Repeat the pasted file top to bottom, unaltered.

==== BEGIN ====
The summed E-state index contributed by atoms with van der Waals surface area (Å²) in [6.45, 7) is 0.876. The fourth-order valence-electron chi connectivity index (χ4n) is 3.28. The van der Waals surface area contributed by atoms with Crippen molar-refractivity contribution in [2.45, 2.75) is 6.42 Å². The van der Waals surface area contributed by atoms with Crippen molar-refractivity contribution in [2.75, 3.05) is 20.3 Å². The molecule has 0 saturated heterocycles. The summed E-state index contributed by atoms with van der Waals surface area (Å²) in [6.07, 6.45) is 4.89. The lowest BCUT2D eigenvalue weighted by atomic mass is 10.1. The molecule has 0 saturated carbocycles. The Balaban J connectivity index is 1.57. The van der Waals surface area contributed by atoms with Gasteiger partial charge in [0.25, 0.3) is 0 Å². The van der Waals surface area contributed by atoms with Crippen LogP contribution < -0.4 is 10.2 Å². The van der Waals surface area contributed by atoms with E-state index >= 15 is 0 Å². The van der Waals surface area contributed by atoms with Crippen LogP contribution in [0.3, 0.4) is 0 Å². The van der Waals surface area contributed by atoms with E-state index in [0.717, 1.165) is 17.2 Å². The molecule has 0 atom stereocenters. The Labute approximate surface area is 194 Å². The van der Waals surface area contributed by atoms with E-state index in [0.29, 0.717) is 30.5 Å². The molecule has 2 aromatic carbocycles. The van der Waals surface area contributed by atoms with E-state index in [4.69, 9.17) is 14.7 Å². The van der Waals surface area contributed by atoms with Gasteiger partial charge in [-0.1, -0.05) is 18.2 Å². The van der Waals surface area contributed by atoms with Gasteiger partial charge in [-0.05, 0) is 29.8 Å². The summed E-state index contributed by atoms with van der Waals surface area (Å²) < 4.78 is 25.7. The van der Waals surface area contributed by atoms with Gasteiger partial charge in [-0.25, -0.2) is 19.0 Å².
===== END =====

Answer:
The summed E-state index contributed by atoms with van der Waals surface area (Å²) in [6.45, 7) is 0.876. The fourth-order valence-electron chi connectivity index (χ4n) is 3.28. The van der Waals surface area contributed by atoms with Crippen molar-refractivity contribution in [2.45, 2.75) is 6.42 Å². The van der Waals surface area contributed by atoms with Crippen molar-refractivity contribution in [2.75, 3.05) is 20.3 Å². The molecule has 0 saturated heterocycles. The summed E-state index contributed by atoms with van der Waals surface area (Å²) in [6.07, 6.45) is 4.89. The lowest BCUT2D eigenvalue weighted by atomic mass is 10.1. The molecule has 0 saturated carbocycles. The Balaban J connectivity index is 1.57. The van der Waals surface area contributed by atoms with Gasteiger partial charge in [0.25, 0.3) is 0 Å². The van der Waals surface area contributed by atoms with Crippen LogP contribution < -0.4 is 10.2 Å². The van der Waals surface area contributed by atoms with E-state index >= 15 is 0 Å². The van der Waals surface area contributed by atoms with Crippen LogP contribution in [0.3, 0.4) is 0 Å². The van der Waals surface area contributed by atoms with E-state index in [0.717, 1.165) is 17.2 Å². The molecule has 0 atom stereocenters. The Labute approximate surface area is 194 Å². The van der Waals surface area contributed by atoms with E-state index in [0.29, 0.717) is 30.5 Å². The molecule has 2 aromatic carbocycles. The van der Waals surface area contributed by atoms with E-state index in [4.69, 9.17) is 14.7 Å². The van der Waals surface area contributed by atoms with Gasteiger partial charge in [-0.1, -0.05) is 18.2 Å². The van der Waals surface area contributed by atoms with Gasteiger partial charge in [-0.05, 0) is 29.8 Å². The summed E-state index contributed by atoms with van der Waals surface area (Å²) < 4.78 is 25.7. The van der Waals surface area contributed by atoms with Gasteiger partial charge in [-0.25, -0.2) is 19.0 Å².